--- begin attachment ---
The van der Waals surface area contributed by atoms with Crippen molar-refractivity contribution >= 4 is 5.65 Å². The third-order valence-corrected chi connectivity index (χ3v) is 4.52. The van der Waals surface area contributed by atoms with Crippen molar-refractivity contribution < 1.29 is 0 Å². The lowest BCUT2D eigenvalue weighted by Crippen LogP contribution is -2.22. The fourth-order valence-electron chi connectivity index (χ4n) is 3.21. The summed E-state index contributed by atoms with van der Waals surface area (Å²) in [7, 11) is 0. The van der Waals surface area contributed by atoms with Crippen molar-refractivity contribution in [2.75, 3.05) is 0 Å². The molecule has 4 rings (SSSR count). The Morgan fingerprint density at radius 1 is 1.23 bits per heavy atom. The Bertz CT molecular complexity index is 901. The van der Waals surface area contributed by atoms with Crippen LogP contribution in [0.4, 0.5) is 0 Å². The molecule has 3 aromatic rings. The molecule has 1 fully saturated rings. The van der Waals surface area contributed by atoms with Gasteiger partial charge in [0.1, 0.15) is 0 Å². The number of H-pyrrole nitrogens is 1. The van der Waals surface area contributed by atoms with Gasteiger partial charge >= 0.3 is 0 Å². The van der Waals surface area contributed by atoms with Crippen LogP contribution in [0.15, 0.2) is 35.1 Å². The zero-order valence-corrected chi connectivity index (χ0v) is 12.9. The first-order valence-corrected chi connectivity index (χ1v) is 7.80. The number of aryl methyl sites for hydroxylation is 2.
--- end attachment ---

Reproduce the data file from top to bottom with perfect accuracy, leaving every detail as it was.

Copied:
The van der Waals surface area contributed by atoms with Crippen molar-refractivity contribution >= 4 is 5.65 Å². The third-order valence-corrected chi connectivity index (χ3v) is 4.52. The van der Waals surface area contributed by atoms with Crippen molar-refractivity contribution < 1.29 is 0 Å². The lowest BCUT2D eigenvalue weighted by Crippen LogP contribution is -2.22. The fourth-order valence-electron chi connectivity index (χ4n) is 3.21. The summed E-state index contributed by atoms with van der Waals surface area (Å²) in [7, 11) is 0. The van der Waals surface area contributed by atoms with Crippen molar-refractivity contribution in [2.75, 3.05) is 0 Å². The molecule has 4 rings (SSSR count). The Morgan fingerprint density at radius 1 is 1.23 bits per heavy atom. The Bertz CT molecular complexity index is 901. The van der Waals surface area contributed by atoms with Crippen LogP contribution in [0.4, 0.5) is 0 Å². The molecule has 3 aromatic rings. The molecule has 1 fully saturated rings. The van der Waals surface area contributed by atoms with Gasteiger partial charge in [0.1, 0.15) is 0 Å². The number of H-pyrrole nitrogens is 1. The van der Waals surface area contributed by atoms with Gasteiger partial charge >= 0.3 is 0 Å². The van der Waals surface area contributed by atoms with Crippen LogP contribution in [0.15, 0.2) is 35.1 Å². The zero-order valence-corrected chi connectivity index (χ0v) is 12.9. The first-order valence-corrected chi connectivity index (χ1v) is 7.80. The number of aryl methyl sites for hydroxylation is 2.